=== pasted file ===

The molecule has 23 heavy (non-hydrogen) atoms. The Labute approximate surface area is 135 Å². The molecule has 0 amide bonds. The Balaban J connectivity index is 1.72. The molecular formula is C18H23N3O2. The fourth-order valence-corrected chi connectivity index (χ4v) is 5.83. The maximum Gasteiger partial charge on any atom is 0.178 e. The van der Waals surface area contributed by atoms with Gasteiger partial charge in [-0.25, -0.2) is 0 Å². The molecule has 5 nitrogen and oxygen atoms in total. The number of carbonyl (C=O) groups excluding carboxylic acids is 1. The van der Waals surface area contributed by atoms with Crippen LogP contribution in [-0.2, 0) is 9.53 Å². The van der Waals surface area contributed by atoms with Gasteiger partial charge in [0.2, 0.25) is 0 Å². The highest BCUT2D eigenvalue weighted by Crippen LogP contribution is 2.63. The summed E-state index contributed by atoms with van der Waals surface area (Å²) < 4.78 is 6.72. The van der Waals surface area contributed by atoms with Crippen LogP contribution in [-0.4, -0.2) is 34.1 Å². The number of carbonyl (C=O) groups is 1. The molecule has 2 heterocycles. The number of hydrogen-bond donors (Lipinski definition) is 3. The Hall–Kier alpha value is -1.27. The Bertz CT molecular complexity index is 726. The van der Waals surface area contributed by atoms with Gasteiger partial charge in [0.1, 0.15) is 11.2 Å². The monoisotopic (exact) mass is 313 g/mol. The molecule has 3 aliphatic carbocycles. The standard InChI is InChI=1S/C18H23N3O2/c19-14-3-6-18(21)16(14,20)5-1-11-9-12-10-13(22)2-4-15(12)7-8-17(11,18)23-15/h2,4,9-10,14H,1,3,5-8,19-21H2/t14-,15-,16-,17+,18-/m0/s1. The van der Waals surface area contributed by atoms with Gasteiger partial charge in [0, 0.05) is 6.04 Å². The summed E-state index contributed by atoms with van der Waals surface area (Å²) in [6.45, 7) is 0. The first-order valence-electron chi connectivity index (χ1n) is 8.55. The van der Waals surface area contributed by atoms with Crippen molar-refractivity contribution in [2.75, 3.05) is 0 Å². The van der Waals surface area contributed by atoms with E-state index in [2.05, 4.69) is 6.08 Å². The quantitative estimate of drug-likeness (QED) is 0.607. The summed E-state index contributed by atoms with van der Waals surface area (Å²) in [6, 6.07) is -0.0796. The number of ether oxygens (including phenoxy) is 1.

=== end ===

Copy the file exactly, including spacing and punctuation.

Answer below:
The molecule has 23 heavy (non-hydrogen) atoms. The Labute approximate surface area is 135 Å². The molecule has 0 amide bonds. The Balaban J connectivity index is 1.72. The molecular formula is C18H23N3O2. The fourth-order valence-corrected chi connectivity index (χ4v) is 5.83. The maximum Gasteiger partial charge on any atom is 0.178 e. The van der Waals surface area contributed by atoms with Gasteiger partial charge in [-0.25, -0.2) is 0 Å². The molecule has 5 nitrogen and oxygen atoms in total. The number of carbonyl (C=O) groups excluding carboxylic acids is 1. The van der Waals surface area contributed by atoms with Crippen LogP contribution in [-0.2, 0) is 9.53 Å². The van der Waals surface area contributed by atoms with Gasteiger partial charge in [0.2, 0.25) is 0 Å². The highest BCUT2D eigenvalue weighted by Crippen LogP contribution is 2.63. The summed E-state index contributed by atoms with van der Waals surface area (Å²) < 4.78 is 6.72. The van der Waals surface area contributed by atoms with Crippen LogP contribution in [-0.4, -0.2) is 34.1 Å². The number of carbonyl (C=O) groups is 1. The molecule has 2 heterocycles. The number of hydrogen-bond donors (Lipinski definition) is 3. The Hall–Kier alpha value is -1.27. The Bertz CT molecular complexity index is 726. The van der Waals surface area contributed by atoms with Gasteiger partial charge in [0.1, 0.15) is 11.2 Å². The monoisotopic (exact) mass is 313 g/mol. The molecule has 3 aliphatic carbocycles. The standard InChI is InChI=1S/C18H23N3O2/c19-14-3-6-18(21)16(14,20)5-1-11-9-12-10-13(22)2-4-15(12)7-8-17(11,18)23-15/h2,4,9-10,14H,1,3,5-8,19-21H2/t14-,15-,16-,17+,18-/m0/s1. The van der Waals surface area contributed by atoms with Gasteiger partial charge in [0, 0.05) is 6.04 Å². The summed E-state index contributed by atoms with van der Waals surface area (Å²) in [6.45, 7) is 0. The first-order valence-electron chi connectivity index (χ1n) is 8.55. The van der Waals surface area contributed by atoms with Crippen molar-refractivity contribution in [2.75, 3.05) is 0 Å². The van der Waals surface area contributed by atoms with E-state index in [2.05, 4.69) is 6.08 Å². The quantitative estimate of drug-likeness (QED) is 0.607. The summed E-state index contributed by atoms with van der Waals surface area (Å²) in [6, 6.07) is -0.0796. The number of ether oxygens (including phenoxy) is 1.